THE SELF-HELP MOVEMENT is a peculiarly American one that grafts onto politics with surprising ease," notes Jason Moring in a fascinating column for the always canny New York Observer.
Moring's piece revolves around many of the same themes I raise in SHAM, though he comes at the topic from a somewhat different angle. (His timing is excellent, by the way, as this month's Washington Monthly* also contains a feature on SHAM/SHAM's political overtones). The author doesn't much concern himself with examining how the self-help movement actually informed the nation's two polar political ideologies (i.e. he doesn't discuss latter-day Liberalism and Conservatism as creatures of Victimization and Empowerment, respectively). He's more interested in how today's political animals and operatives are turning to self-help for the solutions to their own disappointments--and he makes his case with verve and insight. As he poses in his lede, "You feel lost, confused, alone in the world. Everything you do ends in failure. No one listens to your ideas, respects your feelings or recognizes all that you have to give. You're filled with resentment and anger. Your hopelessness borders on despair. You don't know what to do, where to turn.... You're a Democrat, obviously."
Moring then chronicles the rise of a new self-help phylum--books explicitly targeted to readers with political agendas in mind. "The mass-market appeal of the political-strategy book is a relatively recent phenomenon," he writes. And since, at the moment, Dems see themselves as the odd men (and women) out, many of these new books are designed to teach folks of liberal persuasion how to reclaim their lost thunder--or at least, get more in touch with their inner, very angry child. Moring cites as illutrative works Jarding/Saunders' Foxes in the Henhouse, columnist/commentator E.J. Dionne's Stand Up Fight Back,** and the similarly combative Take it Back: Our Party, Our Country, Our Future, by political strategists-cum-talking heads James Carville and Paul Begala.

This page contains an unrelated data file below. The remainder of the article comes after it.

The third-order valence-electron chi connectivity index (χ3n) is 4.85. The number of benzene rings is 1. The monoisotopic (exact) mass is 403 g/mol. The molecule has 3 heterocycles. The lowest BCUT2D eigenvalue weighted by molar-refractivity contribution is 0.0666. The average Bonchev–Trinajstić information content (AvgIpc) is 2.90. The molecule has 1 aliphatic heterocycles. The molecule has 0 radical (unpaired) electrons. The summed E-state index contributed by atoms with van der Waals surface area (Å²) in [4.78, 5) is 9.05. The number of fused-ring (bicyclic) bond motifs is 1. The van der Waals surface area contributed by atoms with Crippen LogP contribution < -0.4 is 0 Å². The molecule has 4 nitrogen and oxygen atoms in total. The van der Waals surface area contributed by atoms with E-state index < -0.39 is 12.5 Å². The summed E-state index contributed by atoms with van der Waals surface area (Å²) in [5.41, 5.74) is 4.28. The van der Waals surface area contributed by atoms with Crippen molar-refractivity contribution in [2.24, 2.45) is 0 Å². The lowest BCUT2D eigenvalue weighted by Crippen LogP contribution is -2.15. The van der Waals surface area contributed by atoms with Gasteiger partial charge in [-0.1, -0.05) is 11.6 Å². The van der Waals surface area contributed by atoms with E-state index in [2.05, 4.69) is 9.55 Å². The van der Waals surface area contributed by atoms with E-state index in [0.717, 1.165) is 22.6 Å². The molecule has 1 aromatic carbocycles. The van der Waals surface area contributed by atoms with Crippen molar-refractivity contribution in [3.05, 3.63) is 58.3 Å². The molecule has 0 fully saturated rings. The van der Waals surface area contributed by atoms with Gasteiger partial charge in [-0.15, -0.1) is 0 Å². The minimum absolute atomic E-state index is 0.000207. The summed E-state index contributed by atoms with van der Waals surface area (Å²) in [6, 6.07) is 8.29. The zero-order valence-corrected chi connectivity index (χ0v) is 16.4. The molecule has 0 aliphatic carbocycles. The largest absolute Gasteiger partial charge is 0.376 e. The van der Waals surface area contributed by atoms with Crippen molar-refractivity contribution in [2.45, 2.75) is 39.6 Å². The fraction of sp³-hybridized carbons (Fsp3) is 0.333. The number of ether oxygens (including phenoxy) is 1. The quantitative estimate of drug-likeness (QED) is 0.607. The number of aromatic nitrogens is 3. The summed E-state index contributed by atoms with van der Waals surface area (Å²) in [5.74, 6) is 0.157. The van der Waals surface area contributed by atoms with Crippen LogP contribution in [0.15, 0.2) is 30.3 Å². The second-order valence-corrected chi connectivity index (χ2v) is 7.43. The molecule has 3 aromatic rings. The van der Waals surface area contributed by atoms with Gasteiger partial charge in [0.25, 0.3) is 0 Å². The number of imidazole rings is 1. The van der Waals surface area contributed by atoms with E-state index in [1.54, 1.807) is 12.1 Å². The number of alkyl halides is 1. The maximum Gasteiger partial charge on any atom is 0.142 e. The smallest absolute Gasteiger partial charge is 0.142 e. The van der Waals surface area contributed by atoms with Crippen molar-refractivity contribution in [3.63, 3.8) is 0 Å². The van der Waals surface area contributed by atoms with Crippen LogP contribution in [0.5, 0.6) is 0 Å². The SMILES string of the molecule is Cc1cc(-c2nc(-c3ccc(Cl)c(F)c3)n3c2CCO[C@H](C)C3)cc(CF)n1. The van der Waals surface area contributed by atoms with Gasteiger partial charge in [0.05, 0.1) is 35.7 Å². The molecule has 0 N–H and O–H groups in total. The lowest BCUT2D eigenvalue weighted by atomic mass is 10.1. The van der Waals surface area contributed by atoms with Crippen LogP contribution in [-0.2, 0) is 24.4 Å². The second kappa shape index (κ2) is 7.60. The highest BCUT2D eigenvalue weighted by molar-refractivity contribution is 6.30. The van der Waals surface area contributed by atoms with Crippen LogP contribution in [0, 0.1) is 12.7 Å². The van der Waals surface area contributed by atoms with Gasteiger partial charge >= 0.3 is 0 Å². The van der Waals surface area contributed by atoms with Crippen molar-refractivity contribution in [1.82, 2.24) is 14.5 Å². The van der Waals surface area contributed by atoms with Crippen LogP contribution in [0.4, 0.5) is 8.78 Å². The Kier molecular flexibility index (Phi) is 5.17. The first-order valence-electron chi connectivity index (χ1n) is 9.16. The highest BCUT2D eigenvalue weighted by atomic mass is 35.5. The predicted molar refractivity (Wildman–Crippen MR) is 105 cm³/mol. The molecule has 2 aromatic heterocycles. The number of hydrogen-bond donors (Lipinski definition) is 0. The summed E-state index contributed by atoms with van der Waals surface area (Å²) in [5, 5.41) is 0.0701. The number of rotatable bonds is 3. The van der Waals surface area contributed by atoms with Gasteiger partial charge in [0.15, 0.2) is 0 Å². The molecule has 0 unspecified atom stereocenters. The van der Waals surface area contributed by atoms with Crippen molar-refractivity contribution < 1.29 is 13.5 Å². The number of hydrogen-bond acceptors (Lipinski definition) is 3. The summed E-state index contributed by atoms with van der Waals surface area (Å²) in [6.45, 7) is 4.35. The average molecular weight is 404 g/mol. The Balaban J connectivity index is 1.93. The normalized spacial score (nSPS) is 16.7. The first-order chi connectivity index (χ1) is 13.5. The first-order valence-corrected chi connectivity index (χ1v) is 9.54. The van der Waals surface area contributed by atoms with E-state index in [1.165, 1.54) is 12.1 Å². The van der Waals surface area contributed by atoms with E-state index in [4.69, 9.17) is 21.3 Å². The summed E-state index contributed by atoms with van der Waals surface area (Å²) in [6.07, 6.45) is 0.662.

Moring puts forth two prime reasons why self-help translates so easily to political life. First, "Self-help reduced everything in American life to the intensely personal," he writes, "and politics were no different." (This is not, strictly speaking, a new concept. "The personal is political" is a phrase usually credited to Vietnam-era feminist Carol Hanish***.) Perhaps more important for our purposes, Moring intuits today's tidal wave of political self-help as a natural outgrowth of classically American rebellion against limitations of any kind. After discussing the European tradition--which recognizes the past's enormous role in shaping the present--he writes, "This notion of a largely predetermined fate is foreign to most Americans reared on optimism and possibilities." Endless possibility is an especially salable theme to a generation of Democratic voters and strategists who refuse to accept that the deck is stecked against them. They need to believe that, despite current GOP ownership of both congressional houses as well as 1600 Pennyslvania Ave, vindication is just a few hanging chads away.